Facing a tax demand of Rs 22,100 crore from the Indian government, UK-based telecom major Vodafone today said it has not made any provision, hoping for a successful claim under the Dutch Bilateral Investment Treaty (BIT) or the UK BIT.
“Should a further demand for taxation be received by VIHBV or any member of the Group as a result of the retrospective legislation, we believe it is probable that we will be able to make a successful claim under the Dutch BIT and/or UK BIT,” Vodafone said.
Vodafone added that the company did not carry a provision for this litigation or in respect of the retrospective legislation as on March 31, 2016, or previous reporting dates.
Vodafone had disputed the tax order over its acquisition of 67 per cent stake in Hutchison, now called Vodafone India, arguing that no tax was due as the transaction was conducted offshore.
But the income tax department, taking refuge under the retrospective amendment in 2012, contends that tax is due and has sent notices to the company.
“On February 4, 2016, Vodafone International Holdings BV (VIHBV) received a reminder of an outstanding tax demand of Rs 221 billion. The latest reminder threatens enforcement action if the demand is not satisfied,” Vodafone said in a statement.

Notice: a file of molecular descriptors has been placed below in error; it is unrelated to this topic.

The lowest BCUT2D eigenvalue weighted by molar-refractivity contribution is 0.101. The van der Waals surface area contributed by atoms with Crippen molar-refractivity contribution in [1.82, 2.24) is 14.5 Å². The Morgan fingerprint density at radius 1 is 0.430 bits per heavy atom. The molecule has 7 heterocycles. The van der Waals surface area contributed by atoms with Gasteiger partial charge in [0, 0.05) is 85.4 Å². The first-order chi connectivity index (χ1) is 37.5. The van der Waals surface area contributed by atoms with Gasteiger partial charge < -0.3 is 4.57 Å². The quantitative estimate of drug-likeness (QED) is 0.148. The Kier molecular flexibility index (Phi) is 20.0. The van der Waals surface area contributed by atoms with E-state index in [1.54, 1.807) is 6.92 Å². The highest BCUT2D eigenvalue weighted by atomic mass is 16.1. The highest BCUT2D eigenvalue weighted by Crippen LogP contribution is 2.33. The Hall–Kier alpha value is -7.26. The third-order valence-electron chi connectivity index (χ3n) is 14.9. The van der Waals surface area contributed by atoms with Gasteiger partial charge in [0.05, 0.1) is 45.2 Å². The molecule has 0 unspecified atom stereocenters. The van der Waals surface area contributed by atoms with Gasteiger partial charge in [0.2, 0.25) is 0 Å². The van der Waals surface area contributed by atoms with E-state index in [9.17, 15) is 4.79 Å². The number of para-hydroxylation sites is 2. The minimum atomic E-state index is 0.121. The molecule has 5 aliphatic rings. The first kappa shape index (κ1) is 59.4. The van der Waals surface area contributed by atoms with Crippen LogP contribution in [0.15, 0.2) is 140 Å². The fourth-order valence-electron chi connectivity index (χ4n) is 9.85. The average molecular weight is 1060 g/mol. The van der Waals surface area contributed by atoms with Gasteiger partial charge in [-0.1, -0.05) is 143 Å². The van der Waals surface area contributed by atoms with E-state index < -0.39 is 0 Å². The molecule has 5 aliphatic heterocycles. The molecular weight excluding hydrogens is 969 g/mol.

The statement said VIHBV served its notice of arbitration under the Dutch BIT on April 17, 2014, formally commencing the Dutch arbitration proceedings.
In March, Vodafone had moved ICJ after arbitrators appointed by it and the government of India failed to reach a consensus on selection of a neutral/presiding judge of the three-member panel.
The president of the International Court of Justice will now appoint the third arbitrator.
On June 15, 2015, Vodafone Group and Vodafone Consolidated Holdings served a trigger notice on the Indian government under the UK BIT in respect of retrospective tax claims under the Finance Act, 2012.
The Vodafone case relates to the retrospective amendment of I-T laws carried out by the UPA government in 2012 to overturn the Supreme Court verdict that had favoured Vodafone.
The basic tax demand for Vodafone was Rs 7,990 crore, but the total outstanding, including interest and penalty, is estimated to have risen to over Rs 20,000 crore.